King later said he had never seen “mobs as hostile and as hate-filled as I’ve seen here in Chicago.”

When Dr. Martin Luther King Jr. stepped out of a car in Marquette Park on Aug. 5, 1966, he was met by a crowd in an ugly mood. That was nothing new for King. During his civil rights crusade, he'd often faced Southern mobs. The year before, police and sheriff's deputies brutally attacked a march he'd organized in Selma, Alabama. 

But he saw something even more menacing in the faces of the 700 white protesters who confronted him on Chicago's Southwest Side.

"I've been in many demonstrations all across the South, but I can say that I have never seen — even in Mississippi and Alabama — mobs as hostile and as hate-filled as I've seen here in Chicago," King told reporters afterward. 

King and hundreds of demonstrators had scarcely set out on a march to promote open housing when he was struck by a rock.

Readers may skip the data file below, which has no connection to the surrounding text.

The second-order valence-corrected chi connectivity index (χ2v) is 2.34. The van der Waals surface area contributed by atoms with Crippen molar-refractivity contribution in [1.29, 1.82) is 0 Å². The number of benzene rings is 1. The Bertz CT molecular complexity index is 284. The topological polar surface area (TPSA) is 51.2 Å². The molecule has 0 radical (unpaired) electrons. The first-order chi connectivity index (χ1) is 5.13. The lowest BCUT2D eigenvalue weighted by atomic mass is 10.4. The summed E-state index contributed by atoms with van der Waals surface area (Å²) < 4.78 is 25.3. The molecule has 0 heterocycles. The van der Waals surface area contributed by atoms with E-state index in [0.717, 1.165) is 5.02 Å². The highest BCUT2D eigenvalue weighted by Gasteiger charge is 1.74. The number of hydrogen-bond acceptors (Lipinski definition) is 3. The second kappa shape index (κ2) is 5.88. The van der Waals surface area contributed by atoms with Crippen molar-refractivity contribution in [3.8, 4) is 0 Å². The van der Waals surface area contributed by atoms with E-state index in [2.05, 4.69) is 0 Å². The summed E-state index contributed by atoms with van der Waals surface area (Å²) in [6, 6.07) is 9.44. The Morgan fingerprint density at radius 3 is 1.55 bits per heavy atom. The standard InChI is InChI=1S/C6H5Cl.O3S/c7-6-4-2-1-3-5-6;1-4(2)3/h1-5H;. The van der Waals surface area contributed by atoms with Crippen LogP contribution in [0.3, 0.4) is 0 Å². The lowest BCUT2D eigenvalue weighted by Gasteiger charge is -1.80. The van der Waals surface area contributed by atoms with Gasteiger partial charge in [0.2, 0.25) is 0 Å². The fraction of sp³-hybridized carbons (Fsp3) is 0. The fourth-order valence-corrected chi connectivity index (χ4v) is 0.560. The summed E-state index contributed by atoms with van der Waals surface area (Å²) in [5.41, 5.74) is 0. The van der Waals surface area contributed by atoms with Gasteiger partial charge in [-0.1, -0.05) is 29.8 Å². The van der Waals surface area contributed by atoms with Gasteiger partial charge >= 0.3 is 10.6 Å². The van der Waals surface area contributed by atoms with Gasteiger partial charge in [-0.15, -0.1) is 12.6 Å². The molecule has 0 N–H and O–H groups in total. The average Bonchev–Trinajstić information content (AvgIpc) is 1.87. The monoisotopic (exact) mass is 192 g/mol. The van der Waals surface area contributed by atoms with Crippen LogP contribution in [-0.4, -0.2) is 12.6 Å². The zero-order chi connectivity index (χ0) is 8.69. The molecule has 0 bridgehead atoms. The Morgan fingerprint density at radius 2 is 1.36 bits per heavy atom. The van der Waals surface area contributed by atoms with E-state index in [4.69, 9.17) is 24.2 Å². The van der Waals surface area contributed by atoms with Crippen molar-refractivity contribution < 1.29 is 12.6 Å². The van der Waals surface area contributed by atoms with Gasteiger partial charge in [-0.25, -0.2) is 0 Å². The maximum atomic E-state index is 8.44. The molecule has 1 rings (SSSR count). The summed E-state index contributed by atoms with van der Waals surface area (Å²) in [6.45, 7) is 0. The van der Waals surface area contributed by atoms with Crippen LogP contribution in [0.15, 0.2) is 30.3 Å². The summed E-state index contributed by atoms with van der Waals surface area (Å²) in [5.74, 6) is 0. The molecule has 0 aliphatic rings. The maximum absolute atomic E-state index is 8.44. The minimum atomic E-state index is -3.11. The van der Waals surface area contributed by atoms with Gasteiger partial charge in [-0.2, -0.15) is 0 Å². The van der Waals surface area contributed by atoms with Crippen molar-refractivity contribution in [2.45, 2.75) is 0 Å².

"The blow knocked King to one knee and he thrust out an arm to break the fall," the Tribune reported. "He remained in this kneeling position, head bent, for a few seconds until his head cleared." 

Aides and bodyguards closed in around King, holding placards aloft to shield him from the missiles that followed. King and the demonstrators had hoped to reach a real estate office on nearby 63rd Street, intending to demand that properties be rented and sold on a nondiscriminatory basis in the all-white Chicago Lawn neighborhood. Only a few of them made it before a riot broke out.

After reading the article I experienced a sense of guilt and shame that I'd never felt before. The act of hatred I demonstrated that day has haunted me my entire life.

I was viewed as a local hero for quite a while. My Old Man treated me with respect and kindness for the first time. He was proud of what I had done. However I resented every congratulatory remark and comment people made to me.
This story has never been told until now. I've kept it hidden inside for fifty-seven years. I was thirteen at the time and I will turn seventy this July.